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Why support your LBS?

Old 04-29-19, 06:50 PM
  #76  
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Originally Posted by wgscott View Post
The one I had in mind talked me into getting a hybrid, which I despised. I gave it to my daughter's flute teacher, and he really likes it, so it worked out ok in the end.
I feel better that it is not only me! Cheers.

Not being as generous, I have bought some snow tires and the hybrid is now my snow bike.
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Old 04-29-19, 08:46 PM
  #77  
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Shopping Locally Is Patriotic

I love love love my LBS. The long-term employees are a mine of information and insight. They have helped me out countless times over the decades in ways that the internet, wonderful though it is, never could.

I do most of my repairs myself, but it's great to be able to delegate something in my life to an expert mechanic. Specialization is not overrated (as mother always said).

Yes, I order plenty of stuff from the internet, but for just about anything that I think they can get and which I can afford to wait a few days for, I'll run it through the LBS because I want there to be a shop in town with their expertise.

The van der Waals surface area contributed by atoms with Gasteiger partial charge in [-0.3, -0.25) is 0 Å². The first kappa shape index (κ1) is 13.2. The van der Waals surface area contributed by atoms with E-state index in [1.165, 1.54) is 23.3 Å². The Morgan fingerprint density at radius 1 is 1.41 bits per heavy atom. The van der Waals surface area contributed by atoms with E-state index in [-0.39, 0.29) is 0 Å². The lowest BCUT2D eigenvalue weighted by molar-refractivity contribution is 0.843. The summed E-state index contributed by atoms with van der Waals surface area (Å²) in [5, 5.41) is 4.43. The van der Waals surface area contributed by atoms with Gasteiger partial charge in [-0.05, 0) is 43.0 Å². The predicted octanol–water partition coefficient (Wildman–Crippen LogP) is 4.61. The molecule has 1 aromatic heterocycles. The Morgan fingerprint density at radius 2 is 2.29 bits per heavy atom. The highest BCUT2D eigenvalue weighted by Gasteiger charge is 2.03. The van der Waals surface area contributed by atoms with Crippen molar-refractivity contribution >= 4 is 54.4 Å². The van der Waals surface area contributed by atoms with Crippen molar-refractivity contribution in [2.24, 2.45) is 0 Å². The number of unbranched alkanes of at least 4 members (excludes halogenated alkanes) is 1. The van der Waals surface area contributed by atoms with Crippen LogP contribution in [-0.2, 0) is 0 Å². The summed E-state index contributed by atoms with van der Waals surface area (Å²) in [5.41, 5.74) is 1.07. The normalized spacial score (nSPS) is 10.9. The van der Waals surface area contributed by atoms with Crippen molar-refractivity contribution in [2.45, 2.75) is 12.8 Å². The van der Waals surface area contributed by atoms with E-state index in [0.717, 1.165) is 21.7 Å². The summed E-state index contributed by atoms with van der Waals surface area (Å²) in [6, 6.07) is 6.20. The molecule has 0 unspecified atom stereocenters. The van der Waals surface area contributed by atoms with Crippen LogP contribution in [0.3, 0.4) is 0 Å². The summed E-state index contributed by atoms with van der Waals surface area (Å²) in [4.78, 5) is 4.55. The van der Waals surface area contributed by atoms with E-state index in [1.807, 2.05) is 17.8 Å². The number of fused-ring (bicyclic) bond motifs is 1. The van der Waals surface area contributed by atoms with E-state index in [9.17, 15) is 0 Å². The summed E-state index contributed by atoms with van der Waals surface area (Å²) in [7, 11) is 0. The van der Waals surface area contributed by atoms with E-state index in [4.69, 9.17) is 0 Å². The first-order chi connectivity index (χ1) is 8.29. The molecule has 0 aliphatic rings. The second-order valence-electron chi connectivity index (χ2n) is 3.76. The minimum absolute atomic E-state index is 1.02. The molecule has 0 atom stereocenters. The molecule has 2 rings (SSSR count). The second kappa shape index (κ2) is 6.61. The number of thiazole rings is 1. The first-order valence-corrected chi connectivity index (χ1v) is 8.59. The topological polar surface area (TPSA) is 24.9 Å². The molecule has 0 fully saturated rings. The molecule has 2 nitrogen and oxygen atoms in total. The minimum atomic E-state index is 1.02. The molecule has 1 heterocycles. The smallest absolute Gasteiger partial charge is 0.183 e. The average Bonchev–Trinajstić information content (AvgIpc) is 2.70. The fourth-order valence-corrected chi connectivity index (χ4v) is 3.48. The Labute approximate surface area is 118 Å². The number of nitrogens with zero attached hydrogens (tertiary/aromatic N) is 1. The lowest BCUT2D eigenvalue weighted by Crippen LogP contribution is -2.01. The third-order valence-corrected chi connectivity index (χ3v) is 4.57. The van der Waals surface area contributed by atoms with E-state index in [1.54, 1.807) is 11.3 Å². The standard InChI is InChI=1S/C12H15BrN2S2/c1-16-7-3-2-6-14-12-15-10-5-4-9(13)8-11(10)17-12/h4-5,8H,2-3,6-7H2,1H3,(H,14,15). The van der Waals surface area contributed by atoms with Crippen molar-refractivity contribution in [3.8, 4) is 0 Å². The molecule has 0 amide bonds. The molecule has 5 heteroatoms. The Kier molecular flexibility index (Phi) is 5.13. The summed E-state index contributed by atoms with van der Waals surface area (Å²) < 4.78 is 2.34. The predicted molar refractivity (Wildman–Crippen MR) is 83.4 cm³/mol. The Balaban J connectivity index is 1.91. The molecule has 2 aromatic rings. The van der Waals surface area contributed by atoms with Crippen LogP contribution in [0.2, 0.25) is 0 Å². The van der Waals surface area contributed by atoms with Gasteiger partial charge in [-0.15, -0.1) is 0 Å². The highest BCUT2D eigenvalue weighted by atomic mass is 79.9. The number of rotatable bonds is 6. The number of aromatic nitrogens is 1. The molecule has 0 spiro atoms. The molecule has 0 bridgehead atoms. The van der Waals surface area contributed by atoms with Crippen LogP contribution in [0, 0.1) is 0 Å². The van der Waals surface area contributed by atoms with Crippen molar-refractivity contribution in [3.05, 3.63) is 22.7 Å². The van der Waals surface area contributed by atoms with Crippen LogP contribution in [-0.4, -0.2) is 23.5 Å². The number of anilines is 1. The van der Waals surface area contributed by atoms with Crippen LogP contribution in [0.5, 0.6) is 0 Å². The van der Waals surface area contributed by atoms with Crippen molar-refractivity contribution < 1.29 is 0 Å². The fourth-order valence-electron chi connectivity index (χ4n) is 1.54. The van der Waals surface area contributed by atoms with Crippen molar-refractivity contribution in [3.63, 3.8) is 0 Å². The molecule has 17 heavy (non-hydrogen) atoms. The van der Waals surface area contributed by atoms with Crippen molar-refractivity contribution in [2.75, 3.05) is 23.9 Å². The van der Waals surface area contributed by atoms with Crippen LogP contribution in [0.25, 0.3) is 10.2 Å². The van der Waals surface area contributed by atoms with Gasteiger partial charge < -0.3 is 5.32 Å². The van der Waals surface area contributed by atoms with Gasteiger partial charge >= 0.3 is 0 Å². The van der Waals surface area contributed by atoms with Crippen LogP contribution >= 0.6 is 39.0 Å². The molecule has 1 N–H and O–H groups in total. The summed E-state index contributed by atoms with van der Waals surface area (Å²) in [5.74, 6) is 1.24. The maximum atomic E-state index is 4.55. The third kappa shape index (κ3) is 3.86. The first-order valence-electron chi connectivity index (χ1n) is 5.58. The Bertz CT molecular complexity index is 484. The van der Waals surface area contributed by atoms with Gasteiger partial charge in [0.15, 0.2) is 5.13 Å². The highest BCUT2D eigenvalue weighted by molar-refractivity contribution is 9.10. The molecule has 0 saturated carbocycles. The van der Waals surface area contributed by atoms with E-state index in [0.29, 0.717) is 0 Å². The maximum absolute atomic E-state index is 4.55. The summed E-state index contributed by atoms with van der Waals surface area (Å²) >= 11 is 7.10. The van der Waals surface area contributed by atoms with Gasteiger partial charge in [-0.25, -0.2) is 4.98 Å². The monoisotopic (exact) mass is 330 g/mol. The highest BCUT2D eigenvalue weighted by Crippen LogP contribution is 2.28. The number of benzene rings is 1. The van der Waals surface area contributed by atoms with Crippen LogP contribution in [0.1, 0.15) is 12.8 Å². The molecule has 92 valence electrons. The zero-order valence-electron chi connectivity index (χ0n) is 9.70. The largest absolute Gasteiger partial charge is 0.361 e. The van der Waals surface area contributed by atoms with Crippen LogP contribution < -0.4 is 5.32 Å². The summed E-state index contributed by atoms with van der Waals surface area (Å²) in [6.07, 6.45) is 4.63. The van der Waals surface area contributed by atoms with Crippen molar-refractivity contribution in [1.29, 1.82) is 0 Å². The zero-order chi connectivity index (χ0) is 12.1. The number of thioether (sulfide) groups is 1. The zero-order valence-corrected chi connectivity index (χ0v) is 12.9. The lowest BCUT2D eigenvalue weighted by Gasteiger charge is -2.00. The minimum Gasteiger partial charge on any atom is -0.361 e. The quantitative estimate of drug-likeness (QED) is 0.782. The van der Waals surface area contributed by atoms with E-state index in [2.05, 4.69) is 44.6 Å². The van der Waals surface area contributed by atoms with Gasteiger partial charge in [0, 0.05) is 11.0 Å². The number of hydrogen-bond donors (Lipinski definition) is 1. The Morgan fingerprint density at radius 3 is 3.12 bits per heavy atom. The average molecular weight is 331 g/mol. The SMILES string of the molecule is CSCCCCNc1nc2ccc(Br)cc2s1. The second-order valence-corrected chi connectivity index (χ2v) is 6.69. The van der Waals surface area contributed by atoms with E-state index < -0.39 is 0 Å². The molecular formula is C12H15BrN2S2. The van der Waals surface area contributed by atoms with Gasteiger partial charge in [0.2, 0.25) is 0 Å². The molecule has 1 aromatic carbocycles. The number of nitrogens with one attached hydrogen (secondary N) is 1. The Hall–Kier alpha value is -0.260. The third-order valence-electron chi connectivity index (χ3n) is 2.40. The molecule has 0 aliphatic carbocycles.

No, I've never bought a complete bike from them, but they still treat me like a friend. I WANT them to be there. I want those people to be able to afford to live in this town.

When you spend money at a local shop you are (I hope) getting extra value and you're keeping your community healthy.

Extra value is things like being able to try on lots of helmets in the shop and finding the one that fits your block-shaped head.

A good shop will have your back when there's a manufacturer defect.

A 5% markup doesn't pay the rent, let alone keep the person who's there to answer your questions in beans. Stop being so cheap! It's going to cost you in the long run.
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Old 09-09-19, 12:03 AM
  #78  
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I think I would never have been able to enter the wonderful world of road bike cycling had I stayed on the route upon which LBS act as gatekeepers since they recommended the wrong product (an aluminium hybrid), and priced the right product (a nice flexible carbon framed road bike) above my budget.

So while I would have liked to be patriotic, and avoid being cheap, I don't think it would have been financially possible. I got my first carbon framed bike online from Taiwan for 1500 USD (not much more than the AL hybrid which I did not enjoy riding) at which price my wife baulked. The LBS were asking about twice that for their Carbon Treks, I think.

My LBS 'friend' got angry with me for purchasing a bike online, even though I took it in for a c. 100USD tune up as soon as I got it. I have not been back in the 12 years since. I lost a 'friend,' and 8kg in weight.

I wish them all the best, and that I had ditched them earlier. If everyone got their bike online, my community might be a lot healthier, I think.